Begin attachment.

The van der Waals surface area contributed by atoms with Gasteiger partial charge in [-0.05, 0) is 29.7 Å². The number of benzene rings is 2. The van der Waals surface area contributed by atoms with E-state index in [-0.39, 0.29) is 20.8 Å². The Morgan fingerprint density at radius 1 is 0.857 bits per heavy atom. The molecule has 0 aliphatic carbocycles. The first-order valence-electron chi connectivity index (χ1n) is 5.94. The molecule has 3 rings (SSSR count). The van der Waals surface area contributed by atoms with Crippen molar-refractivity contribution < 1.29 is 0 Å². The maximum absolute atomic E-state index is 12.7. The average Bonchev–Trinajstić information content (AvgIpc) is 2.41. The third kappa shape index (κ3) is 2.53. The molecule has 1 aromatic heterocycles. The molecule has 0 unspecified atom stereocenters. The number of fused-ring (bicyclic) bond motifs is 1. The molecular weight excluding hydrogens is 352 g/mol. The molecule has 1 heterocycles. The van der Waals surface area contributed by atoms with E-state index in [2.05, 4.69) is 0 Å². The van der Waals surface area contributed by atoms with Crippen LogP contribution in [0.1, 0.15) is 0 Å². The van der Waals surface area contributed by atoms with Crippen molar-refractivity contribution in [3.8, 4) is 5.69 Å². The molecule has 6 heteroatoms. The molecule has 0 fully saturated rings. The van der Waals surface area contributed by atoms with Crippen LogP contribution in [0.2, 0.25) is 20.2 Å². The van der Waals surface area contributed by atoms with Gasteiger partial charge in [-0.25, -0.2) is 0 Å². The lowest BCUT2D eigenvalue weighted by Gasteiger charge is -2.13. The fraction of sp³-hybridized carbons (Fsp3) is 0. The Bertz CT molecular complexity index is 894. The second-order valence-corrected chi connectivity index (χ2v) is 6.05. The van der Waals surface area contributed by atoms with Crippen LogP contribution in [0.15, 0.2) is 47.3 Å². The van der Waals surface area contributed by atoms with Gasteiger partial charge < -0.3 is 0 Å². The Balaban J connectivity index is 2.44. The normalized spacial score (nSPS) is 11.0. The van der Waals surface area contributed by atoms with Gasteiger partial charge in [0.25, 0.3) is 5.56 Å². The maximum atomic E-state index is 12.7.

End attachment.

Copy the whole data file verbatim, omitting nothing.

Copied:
The van der Waals surface area contributed by atoms with Gasteiger partial charge in [-0.05, 0) is 29.7 Å². The number of benzene rings is 2. The van der Waals surface area contributed by atoms with E-state index in [-0.39, 0.29) is 20.8 Å². The Morgan fingerprint density at radius 1 is 0.857 bits per heavy atom. The molecule has 0 aliphatic carbocycles. The first-order valence-electron chi connectivity index (χ1n) is 5.94. The molecule has 3 rings (SSSR count). The van der Waals surface area contributed by atoms with Crippen molar-refractivity contribution < 1.29 is 0 Å². The maximum absolute atomic E-state index is 12.7. The average Bonchev–Trinajstić information content (AvgIpc) is 2.41. The third kappa shape index (κ3) is 2.53. The molecule has 1 aromatic heterocycles. The molecule has 0 unspecified atom stereocenters. The number of fused-ring (bicyclic) bond motifs is 1. The molecular weight excluding hydrogens is 352 g/mol. The molecule has 1 heterocycles. The van der Waals surface area contributed by atoms with E-state index in [2.05, 4.69) is 0 Å². The van der Waals surface area contributed by atoms with Crippen LogP contribution in [0.1, 0.15) is 0 Å². The van der Waals surface area contributed by atoms with Crippen molar-refractivity contribution in [3.8, 4) is 5.69 Å². The molecule has 6 heteroatoms. The molecule has 0 fully saturated rings. The van der Waals surface area contributed by atoms with Crippen LogP contribution in [0.2, 0.25) is 20.2 Å². The van der Waals surface area contributed by atoms with Gasteiger partial charge in [-0.25, -0.2) is 0 Å². The lowest BCUT2D eigenvalue weighted by Gasteiger charge is -2.13. The fraction of sp³-hybridized carbons (Fsp3) is 0. The Bertz CT molecular complexity index is 894. The second-order valence-corrected chi connectivity index (χ2v) is 6.05. The van der Waals surface area contributed by atoms with Crippen LogP contribution in [0.15, 0.2) is 47.3 Å². The van der Waals surface area contributed by atoms with Gasteiger partial charge < -0.3 is 0 Å². The Balaban J connectivity index is 2.44. The normalized spacial score (nSPS) is 11.0. The van der Waals surface area contributed by atoms with Gasteiger partial charge in [0.25, 0.3) is 5.56 Å². The maximum atomic E-state index is 12.7.